The Beverly Hills Unified School District will be forced to raise additional revenues or face more financial cuts to cover an estimated $3-million to $5-million deficit over the next three years, according to a recently released report by the superintendent's office.
Beverly Hills Supt. Robert L. French said the report summarizing the district's financial plight was prepared to help the Board of Education set priorities and determine what action to take.
The most pressing decision involves how the district will cover an estimated shortfall of between $800,000 and $1.2 million in next year's $26-million budget.
"My first reaction is to remain cool and get the facts so that we can define what our priorities are and where we want to make cuts," said Fred Stern, school board president. "We are looking for a combination of new revenues and cuts. . . . The frills will have to go."
Over the next few weeks, he said, the board will make a number of decisions including how many layoff notices to send out. The district is required by law to notify teachers by March 15 if they are going to be laid off in September.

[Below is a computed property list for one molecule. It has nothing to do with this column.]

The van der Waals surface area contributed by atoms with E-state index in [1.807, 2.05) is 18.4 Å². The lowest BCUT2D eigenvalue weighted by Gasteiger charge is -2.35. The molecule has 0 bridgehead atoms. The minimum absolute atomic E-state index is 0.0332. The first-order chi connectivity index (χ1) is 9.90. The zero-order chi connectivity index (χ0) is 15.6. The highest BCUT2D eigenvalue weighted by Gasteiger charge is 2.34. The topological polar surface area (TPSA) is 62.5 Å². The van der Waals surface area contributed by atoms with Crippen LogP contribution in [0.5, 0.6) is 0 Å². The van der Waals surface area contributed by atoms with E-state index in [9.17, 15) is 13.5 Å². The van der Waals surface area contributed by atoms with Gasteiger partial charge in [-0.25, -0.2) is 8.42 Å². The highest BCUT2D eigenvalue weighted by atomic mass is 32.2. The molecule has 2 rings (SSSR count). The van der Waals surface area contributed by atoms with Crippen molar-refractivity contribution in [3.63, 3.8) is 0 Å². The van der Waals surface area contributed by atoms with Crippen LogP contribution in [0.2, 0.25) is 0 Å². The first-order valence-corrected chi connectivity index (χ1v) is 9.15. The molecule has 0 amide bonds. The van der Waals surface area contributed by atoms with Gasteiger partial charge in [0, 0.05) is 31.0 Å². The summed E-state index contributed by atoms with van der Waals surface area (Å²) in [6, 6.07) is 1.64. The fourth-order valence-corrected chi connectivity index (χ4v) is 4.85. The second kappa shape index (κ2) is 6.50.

School officials said the board will also evaluate maintenance, school improvement projects, special education programs and other areas for potential cuts.
Stern said the board may ask voters to approve a special tax on each parcel of land in the city. A similar parcel tax initiative fell just short of receiving the two-third vote necessary for passage last year.
If the school board decides a special tax is needed, officials plan to begin an information and education campaign in November to gain voter support for the tax. The vote would be held in March, 1989.
In the meantime, the district plans to search for alternatives to cuts, Stern said.
Last year, the district managed to avoid drastic cuts with the help of a $4.1-million lease agreement with the city. The Beverly Hills Education Foundation also contributed $810,000 to the district.
However, despite the additional revenues last year, the district was still forced to reduce its budget by $2 million.
On the bright side, the district is expected to begin reversing a long pattern of declining enrollment in about two years, according to district projections.
School officials said one of the reasons the district has been in such poor financial health can be attributed to the loss of nearly 1,000 students, from 5,700 to 4,850, since 1980. Enrollment is expected to increase to 7,000 by 1999.